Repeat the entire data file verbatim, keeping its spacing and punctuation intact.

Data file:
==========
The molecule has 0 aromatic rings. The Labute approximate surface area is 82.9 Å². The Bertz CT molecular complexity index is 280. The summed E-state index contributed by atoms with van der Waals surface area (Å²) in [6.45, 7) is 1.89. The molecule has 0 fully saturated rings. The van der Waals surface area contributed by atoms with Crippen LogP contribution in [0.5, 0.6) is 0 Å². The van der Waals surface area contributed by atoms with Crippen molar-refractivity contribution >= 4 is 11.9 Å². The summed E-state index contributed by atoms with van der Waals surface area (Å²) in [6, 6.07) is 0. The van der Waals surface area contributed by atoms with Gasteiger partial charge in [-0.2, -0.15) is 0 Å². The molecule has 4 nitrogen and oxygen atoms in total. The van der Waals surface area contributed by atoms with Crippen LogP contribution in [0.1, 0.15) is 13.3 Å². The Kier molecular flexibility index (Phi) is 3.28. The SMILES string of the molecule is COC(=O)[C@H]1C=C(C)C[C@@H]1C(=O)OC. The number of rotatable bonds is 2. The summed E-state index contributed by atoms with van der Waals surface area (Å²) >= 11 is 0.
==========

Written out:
The molecule has 0 aromatic rings. The Labute approximate surface area is 82.9 Å². The Bertz CT molecular complexity index is 280. The summed E-state index contributed by atoms with van der Waals surface area (Å²) in [6.45, 7) is 1.89. The molecule has 0 fully saturated rings. The van der Waals surface area contributed by atoms with Crippen LogP contribution in [0.5, 0.6) is 0 Å². The van der Waals surface area contributed by atoms with Crippen molar-refractivity contribution >= 4 is 11.9 Å². The summed E-state index contributed by atoms with van der Waals surface area (Å²) in [6, 6.07) is 0. The van der Waals surface area contributed by atoms with Gasteiger partial charge in [-0.2, -0.15) is 0 Å². The molecule has 4 nitrogen and oxygen atoms in total. The van der Waals surface area contributed by atoms with Crippen LogP contribution in [0.1, 0.15) is 13.3 Å². The Kier molecular flexibility index (Phi) is 3.28. The SMILES string of the molecule is COC(=O)[C@H]1C=C(C)C[C@@H]1C(=O)OC. The number of rotatable bonds is 2. The summed E-state index contributed by atoms with van der Waals surface area (Å²) >= 11 is 0.